The government has announced its intended reforms to the superannuation system, prefacing its announcement with a re-commitment on its decision to gradually increase the Superannuation Guarantee rate from 9% to 12%.
The nub of the long statement however seems to be that income from certain pension streams are to be taxed at 15%.
According to the government, the reforms will:
- cap the tax exemption for earnings on superannuation assets supporting income streams at $100,000, with a concessional tax rate of 15% applying thereafter, and apply the same treatment to defined benefit funds
- simplify the design and administration of the higher concessional contributions cap
- reform the treatment of concessional contributions in excess of the annual cap
- extend the normal deeming rules to superannuation account-based income streams
- extend concessional tax treatment to deferred lifetime annuities, and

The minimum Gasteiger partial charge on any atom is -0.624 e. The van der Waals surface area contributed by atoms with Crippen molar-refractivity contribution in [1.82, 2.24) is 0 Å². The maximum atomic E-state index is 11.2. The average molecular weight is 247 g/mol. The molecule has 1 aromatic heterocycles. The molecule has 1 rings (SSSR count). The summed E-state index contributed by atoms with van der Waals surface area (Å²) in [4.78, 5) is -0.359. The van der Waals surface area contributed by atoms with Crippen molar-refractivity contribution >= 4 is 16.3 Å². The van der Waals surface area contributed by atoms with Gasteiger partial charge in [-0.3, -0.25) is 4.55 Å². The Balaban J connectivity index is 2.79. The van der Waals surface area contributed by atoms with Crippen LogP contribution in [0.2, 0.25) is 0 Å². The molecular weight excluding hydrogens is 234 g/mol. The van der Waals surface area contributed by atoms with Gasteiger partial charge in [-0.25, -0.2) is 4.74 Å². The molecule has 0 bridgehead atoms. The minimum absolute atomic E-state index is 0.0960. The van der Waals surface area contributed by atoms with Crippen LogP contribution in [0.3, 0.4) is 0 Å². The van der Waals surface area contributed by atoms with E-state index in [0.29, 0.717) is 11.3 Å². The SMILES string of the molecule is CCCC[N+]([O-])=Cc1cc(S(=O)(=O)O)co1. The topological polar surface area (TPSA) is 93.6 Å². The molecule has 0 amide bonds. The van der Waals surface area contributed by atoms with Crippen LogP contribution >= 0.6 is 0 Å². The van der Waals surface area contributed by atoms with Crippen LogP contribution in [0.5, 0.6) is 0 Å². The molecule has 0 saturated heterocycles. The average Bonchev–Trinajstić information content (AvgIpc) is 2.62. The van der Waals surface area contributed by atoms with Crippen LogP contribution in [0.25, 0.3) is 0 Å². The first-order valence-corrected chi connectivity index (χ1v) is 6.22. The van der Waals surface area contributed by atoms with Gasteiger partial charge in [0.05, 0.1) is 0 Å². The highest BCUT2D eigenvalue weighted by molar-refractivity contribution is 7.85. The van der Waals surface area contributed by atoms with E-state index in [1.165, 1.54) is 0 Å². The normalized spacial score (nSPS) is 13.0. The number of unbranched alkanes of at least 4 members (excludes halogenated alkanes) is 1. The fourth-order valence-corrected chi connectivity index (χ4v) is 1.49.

- further reform the arrangements for lost superannuation.
Treasurer Wayne Swan said the reforms are estimated to save around $900 million over the forward estimates period.
It was a long press release, so I apologise in advance for the lengthy post….. let’s take a look at some of the announcements.
Tax exemption on earnings supporting income streams
Under current arrangements, all new earnings (such as dividends and interest) on assets supporting income streams (superannuation pensions and annuities) are tax-free. This is in contrast to earnings in the accumulation phase of superannuation, which are taxed at 15%.
From July 1, 2014, earnings on assets supporting income streams will be tax-free up to $100,000 a year for each individual. Earnings above $100,000 will be taxed at the same concessional rate of 15% that applies to earnings in the accumulation phase.
Treasury said that for superannuation assets earning a rate of return of 5%, this reform will only affect individuals with more than $2 million in assets supporting an income stream. It estimates that around 16,000 individuals will be affected by this measure in 2014-15, which represents around 0.4% of Australia’s projected 4.1 million retirees in that year. (Keep in mind these estimates are based on a very conservative 5% rate of return. It’s worth noting that, according to the latest ATO data, the average SMSF has $968,000 in assets and enjoys returns above 5% – CL).
Same treatment for the pollies